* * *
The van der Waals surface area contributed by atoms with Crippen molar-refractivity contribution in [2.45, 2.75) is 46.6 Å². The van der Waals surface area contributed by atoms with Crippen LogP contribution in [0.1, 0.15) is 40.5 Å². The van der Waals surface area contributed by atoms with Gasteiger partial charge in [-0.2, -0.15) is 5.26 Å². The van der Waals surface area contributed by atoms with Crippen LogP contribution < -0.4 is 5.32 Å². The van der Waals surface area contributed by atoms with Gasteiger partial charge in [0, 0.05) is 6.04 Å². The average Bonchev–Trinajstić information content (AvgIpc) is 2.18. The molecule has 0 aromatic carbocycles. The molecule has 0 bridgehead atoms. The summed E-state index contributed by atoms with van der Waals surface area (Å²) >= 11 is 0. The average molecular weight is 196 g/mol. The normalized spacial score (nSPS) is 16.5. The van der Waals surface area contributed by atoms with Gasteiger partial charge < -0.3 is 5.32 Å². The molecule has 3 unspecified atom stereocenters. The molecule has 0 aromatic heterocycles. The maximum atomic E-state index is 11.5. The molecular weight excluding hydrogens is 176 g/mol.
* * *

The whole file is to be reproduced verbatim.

The van der Waals surface area contributed by atoms with Crippen molar-refractivity contribution in [2.45, 2.75) is 46.6 Å². The van der Waals surface area contributed by atoms with Crippen LogP contribution in [0.1, 0.15) is 40.5 Å². The van der Waals surface area contributed by atoms with Gasteiger partial charge in [-0.2, -0.15) is 5.26 Å². The van der Waals surface area contributed by atoms with Crippen LogP contribution < -0.4 is 5.32 Å². The van der Waals surface area contributed by atoms with Gasteiger partial charge in [0, 0.05) is 6.04 Å². The average Bonchev–Trinajstić information content (AvgIpc) is 2.18. The molecule has 0 aromatic carbocycles. The molecule has 0 bridgehead atoms. The summed E-state index contributed by atoms with van der Waals surface area (Å²) >= 11 is 0. The average molecular weight is 196 g/mol. The normalized spacial score (nSPS) is 16.5. The van der Waals surface area contributed by atoms with Gasteiger partial charge < -0.3 is 5.32 Å². The molecule has 3 unspecified atom stereocenters. The molecule has 0 aromatic heterocycles. The maximum atomic E-state index is 11.5. The molecular weight excluding hydrogens is 176 g/mol.